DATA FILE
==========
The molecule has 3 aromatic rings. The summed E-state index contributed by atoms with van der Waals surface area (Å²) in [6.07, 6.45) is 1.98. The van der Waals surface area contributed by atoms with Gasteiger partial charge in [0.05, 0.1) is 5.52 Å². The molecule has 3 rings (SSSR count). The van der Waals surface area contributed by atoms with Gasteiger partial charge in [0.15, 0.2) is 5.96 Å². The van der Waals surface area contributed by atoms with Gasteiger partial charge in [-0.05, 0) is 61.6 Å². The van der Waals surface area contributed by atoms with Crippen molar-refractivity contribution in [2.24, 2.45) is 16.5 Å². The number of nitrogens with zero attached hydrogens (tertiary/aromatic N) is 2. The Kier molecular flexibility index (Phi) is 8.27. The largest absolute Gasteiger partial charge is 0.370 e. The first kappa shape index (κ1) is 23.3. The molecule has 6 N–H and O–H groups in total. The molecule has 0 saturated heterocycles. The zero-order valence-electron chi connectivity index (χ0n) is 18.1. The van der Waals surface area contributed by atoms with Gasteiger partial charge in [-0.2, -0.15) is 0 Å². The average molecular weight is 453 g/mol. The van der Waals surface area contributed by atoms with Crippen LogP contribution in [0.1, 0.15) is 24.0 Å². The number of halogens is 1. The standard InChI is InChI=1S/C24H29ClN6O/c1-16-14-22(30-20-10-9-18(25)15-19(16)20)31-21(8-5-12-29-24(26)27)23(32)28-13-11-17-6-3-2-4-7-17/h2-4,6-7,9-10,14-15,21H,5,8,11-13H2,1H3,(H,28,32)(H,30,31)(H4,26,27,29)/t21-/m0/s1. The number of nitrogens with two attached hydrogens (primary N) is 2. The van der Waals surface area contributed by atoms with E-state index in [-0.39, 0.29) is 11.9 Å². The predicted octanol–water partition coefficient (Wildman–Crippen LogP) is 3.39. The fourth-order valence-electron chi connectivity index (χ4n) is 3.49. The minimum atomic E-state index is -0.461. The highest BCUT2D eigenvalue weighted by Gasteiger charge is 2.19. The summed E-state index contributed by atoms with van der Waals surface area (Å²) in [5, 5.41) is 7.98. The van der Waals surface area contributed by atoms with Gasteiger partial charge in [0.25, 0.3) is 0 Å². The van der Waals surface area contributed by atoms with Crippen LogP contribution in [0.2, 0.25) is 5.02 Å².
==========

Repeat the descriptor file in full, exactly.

The molecule has 3 aromatic rings. The summed E-state index contributed by atoms with van der Waals surface area (Å²) in [6.07, 6.45) is 1.98. The van der Waals surface area contributed by atoms with Gasteiger partial charge in [0.05, 0.1) is 5.52 Å². The molecule has 3 rings (SSSR count). The van der Waals surface area contributed by atoms with Gasteiger partial charge in [0.15, 0.2) is 5.96 Å². The van der Waals surface area contributed by atoms with Gasteiger partial charge in [-0.05, 0) is 61.6 Å². The van der Waals surface area contributed by atoms with Crippen molar-refractivity contribution in [2.24, 2.45) is 16.5 Å². The number of nitrogens with zero attached hydrogens (tertiary/aromatic N) is 2. The Kier molecular flexibility index (Phi) is 8.27. The largest absolute Gasteiger partial charge is 0.370 e. The first kappa shape index (κ1) is 23.3. The molecule has 6 N–H and O–H groups in total. The molecule has 0 saturated heterocycles. The zero-order valence-electron chi connectivity index (χ0n) is 18.1. The van der Waals surface area contributed by atoms with Gasteiger partial charge in [-0.2, -0.15) is 0 Å². The average molecular weight is 453 g/mol. The van der Waals surface area contributed by atoms with Crippen LogP contribution in [0.1, 0.15) is 24.0 Å². The number of halogens is 1. The standard InChI is InChI=1S/C24H29ClN6O/c1-16-14-22(30-20-10-9-18(25)15-19(16)20)31-21(8-5-12-29-24(26)27)23(32)28-13-11-17-6-3-2-4-7-17/h2-4,6-7,9-10,14-15,21H,5,8,11-13H2,1H3,(H,28,32)(H,30,31)(H4,26,27,29)/t21-/m0/s1. The number of nitrogens with two attached hydrogens (primary N) is 2. The van der Waals surface area contributed by atoms with E-state index in [-0.39, 0.29) is 11.9 Å². The predicted octanol–water partition coefficient (Wildman–Crippen LogP) is 3.39. The fourth-order valence-electron chi connectivity index (χ4n) is 3.49. The minimum atomic E-state index is -0.461. The highest BCUT2D eigenvalue weighted by Gasteiger charge is 2.19. The summed E-state index contributed by atoms with van der Waals surface area (Å²) in [5, 5.41) is 7.98. The van der Waals surface area contributed by atoms with Gasteiger partial charge in [0.25, 0.3) is 0 Å². The van der Waals surface area contributed by atoms with Crippen LogP contribution in [0.2, 0.25) is 5.02 Å².